Lanthanides and Actinides Properties – 4 Major Differences

Lanthanides and Actinides are inner-transition elements. Since the last electron i.e. differentiating electron in the atoms of these elements enters the f-subshell belonging to the anti-penultimate shell, these elements are also called f-block elements. Lanthanides are the elements of 6th period of the periodic table ranging from Ce58 to Lu71 in which the last electron enters into the anti-penultimate 4f sub-shell. However, Actinides are the elements from Ac89 to Lw103 in which the last electron enters into the anti-penultimate 5f sub-shell. They are present in the 7th period of the periodic table.

The name lanthanides and actinides have been given since these elements follow La57and Ac89 respectively with which these elements show close similarities. The general electronic configuration of lanthanides and actinides are:

Lanthanides: [Xe] 4f1-14 5d10-1 6s2

Actinides: [Xe] 5f0-14 6d0-1 7s2

lanthanides and actinides
Figure: Modern Periodic table

Lanthanides and Actinides properties

Some of the common properties of lanthanides and actinides are:

  • The elements of both the series have vacant d and f shells.
  • Although the majority of lanthanides and actinides are rare in nature, Ce, La, Nd, and Th are abundant.
  • The lanthanides have similar chemical properties, and so have the actinides. Additionally, there are certain similarities between the elements of both series in terms of their chemical reactivity.
  • Among the elements in the two series (Lanthanides and Actinides), the trivalent state is common and stable. However, some of them exhibit variable valency.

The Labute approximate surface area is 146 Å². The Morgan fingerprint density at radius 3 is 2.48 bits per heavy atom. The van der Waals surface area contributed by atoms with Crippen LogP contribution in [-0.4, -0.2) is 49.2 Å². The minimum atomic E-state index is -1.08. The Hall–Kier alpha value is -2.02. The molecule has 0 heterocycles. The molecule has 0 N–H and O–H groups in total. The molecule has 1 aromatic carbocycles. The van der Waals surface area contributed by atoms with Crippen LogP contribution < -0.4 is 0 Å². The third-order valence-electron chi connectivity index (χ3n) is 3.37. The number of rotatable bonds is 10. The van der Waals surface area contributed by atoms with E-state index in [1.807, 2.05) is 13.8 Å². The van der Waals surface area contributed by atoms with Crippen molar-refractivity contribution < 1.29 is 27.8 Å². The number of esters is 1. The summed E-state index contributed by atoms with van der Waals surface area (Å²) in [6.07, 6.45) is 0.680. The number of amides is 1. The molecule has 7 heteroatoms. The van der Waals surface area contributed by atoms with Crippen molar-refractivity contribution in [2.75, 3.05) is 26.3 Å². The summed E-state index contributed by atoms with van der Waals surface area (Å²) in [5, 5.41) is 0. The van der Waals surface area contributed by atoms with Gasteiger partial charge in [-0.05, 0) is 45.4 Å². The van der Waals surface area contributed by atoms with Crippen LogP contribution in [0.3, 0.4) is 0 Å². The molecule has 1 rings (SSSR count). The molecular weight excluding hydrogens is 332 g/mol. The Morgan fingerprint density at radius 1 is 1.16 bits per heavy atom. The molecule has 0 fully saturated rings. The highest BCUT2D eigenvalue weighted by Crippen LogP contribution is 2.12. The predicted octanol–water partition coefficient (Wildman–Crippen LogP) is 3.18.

• Since the majority of the ions of lanthanides and actinides have spin-free electrons, they are paramagnetic.
  • All the metals are chemically reactive.
  • Unlike common metals like Fe, Ni, and Zn, the metals exhibit poor mechanical properties.
  • Several elements of both the series exhibit Polymorphism.
  • They form coordination compounds, just like transition metals do. However, the lanthanides and actinides do not form as many complexes as transition metals do. Most of their complexes are chelates.
  • There is a contraction in the size of ions in both series (lanthanide contraction and actinide contraction).
  • In comparison to those of the typical transition ions, the spectral absorption bands of the ions of these elements are narrow (sharp). The f electrons are protected by the outer electrons, and the ligands have little effect on the f-electrons, which is explained by the fact that the electronic energy changes involved in these are caused by excitation within the f-shells.

Differences between Lanthanides and Actinides

  • The majority of lanthanides are found in nature, however, most actinides are synthetic.
  • The actinides’ spectral lines are about 10 times as strong as the lanthanides’.
  • Though all actinides, like lanthanides, have a +III oxidation state, it is not the most stable state for all of them, particularly for the first four actinides-Th, Pa, U, and NP. In comparison to lanthanides, the most stable +IV state is so far more common.
  • The actinides’ 5f orbitals extend beyond the 6s and 6p orbitals into space and takes part in bonding. In lanthanides, on the other hand, the 4f orbitals are buried deep within the atom, completely shielded by outer orbitals and hence unable to participate in bonding. In earlier actinide elements, the 5f orbitals participate in bonding, resulting in higher oxidation states (Th, Pa, U, and NP). As a result, actinides have a wider range of oxidation states, ranging from +2 to +7, whereas lanthanides only have a range of +2 to +4.

Lanthanides and Actinides Video


  • J. D. Lee, Concise Inorganic Chemistry, 5th Edition, John Wiley and Sons. Inc. 2007.
  • F. A. Cotton, G. Wilkinson & C. Gaus, Basic Inorganic Chemistry, 3 rd Edition, John Wiley & Sons (Asia), Pvt., Ltd., 2007.
  • D. F. Shriver & P. W. Atkins, Inorganic Chemistry, 5th Edition, Oxford University Press, 2010.

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